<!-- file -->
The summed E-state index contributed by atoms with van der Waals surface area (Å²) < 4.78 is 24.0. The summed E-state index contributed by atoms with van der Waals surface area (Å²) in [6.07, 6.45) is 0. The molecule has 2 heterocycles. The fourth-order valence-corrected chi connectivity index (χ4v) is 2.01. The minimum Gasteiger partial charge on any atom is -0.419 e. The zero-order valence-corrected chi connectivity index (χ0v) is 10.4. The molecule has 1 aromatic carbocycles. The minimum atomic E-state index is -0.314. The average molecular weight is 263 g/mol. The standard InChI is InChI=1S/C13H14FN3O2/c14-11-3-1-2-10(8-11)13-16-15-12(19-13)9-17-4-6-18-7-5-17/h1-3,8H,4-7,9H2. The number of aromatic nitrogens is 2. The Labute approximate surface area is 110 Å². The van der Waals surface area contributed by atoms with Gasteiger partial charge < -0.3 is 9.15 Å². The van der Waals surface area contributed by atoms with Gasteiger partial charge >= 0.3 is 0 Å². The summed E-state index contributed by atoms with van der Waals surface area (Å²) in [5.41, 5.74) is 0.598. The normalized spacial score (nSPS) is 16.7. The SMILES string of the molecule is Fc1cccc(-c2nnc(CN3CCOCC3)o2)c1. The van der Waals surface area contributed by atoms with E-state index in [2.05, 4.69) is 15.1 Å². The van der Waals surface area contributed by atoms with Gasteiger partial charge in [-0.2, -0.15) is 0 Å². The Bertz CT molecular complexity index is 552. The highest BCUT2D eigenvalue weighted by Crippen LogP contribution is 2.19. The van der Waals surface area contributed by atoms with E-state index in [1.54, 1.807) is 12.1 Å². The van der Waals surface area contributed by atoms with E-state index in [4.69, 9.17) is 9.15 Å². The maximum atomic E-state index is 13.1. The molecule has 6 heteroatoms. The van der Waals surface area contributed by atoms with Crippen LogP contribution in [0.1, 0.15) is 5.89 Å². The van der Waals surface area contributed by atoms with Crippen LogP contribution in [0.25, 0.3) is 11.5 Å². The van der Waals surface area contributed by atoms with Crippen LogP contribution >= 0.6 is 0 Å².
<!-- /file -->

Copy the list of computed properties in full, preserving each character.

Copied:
The summed E-state index contributed by atoms with van der Waals surface area (Å²) < 4.78 is 24.0. The summed E-state index contributed by atoms with van der Waals surface area (Å²) in [6.07, 6.45) is 0. The molecule has 2 heterocycles. The fourth-order valence-corrected chi connectivity index (χ4v) is 2.01. The minimum Gasteiger partial charge on any atom is -0.419 e. The zero-order valence-corrected chi connectivity index (χ0v) is 10.4. The molecule has 1 aromatic carbocycles. The minimum atomic E-state index is -0.314. The average molecular weight is 263 g/mol. The standard InChI is InChI=1S/C13H14FN3O2/c14-11-3-1-2-10(8-11)13-16-15-12(19-13)9-17-4-6-18-7-5-17/h1-3,8H,4-7,9H2. The number of aromatic nitrogens is 2. The Labute approximate surface area is 110 Å². The van der Waals surface area contributed by atoms with Gasteiger partial charge < -0.3 is 9.15 Å². The van der Waals surface area contributed by atoms with Gasteiger partial charge >= 0.3 is 0 Å². The summed E-state index contributed by atoms with van der Waals surface area (Å²) in [5.41, 5.74) is 0.598. The normalized spacial score (nSPS) is 16.7. The SMILES string of the molecule is Fc1cccc(-c2nnc(CN3CCOCC3)o2)c1. The van der Waals surface area contributed by atoms with E-state index in [2.05, 4.69) is 15.1 Å². The van der Waals surface area contributed by atoms with Gasteiger partial charge in [-0.2, -0.15) is 0 Å². The Bertz CT molecular complexity index is 552. The highest BCUT2D eigenvalue weighted by Crippen LogP contribution is 2.19. The van der Waals surface area contributed by atoms with E-state index in [1.54, 1.807) is 12.1 Å². The van der Waals surface area contributed by atoms with E-state index in [4.69, 9.17) is 9.15 Å². The maximum atomic E-state index is 13.1. The molecule has 6 heteroatoms. The van der Waals surface area contributed by atoms with Crippen LogP contribution in [0.1, 0.15) is 5.89 Å². The van der Waals surface area contributed by atoms with Crippen LogP contribution in [0.25, 0.3) is 11.5 Å². The van der Waals surface area contributed by atoms with Crippen LogP contribution >= 0.6 is 0 Å².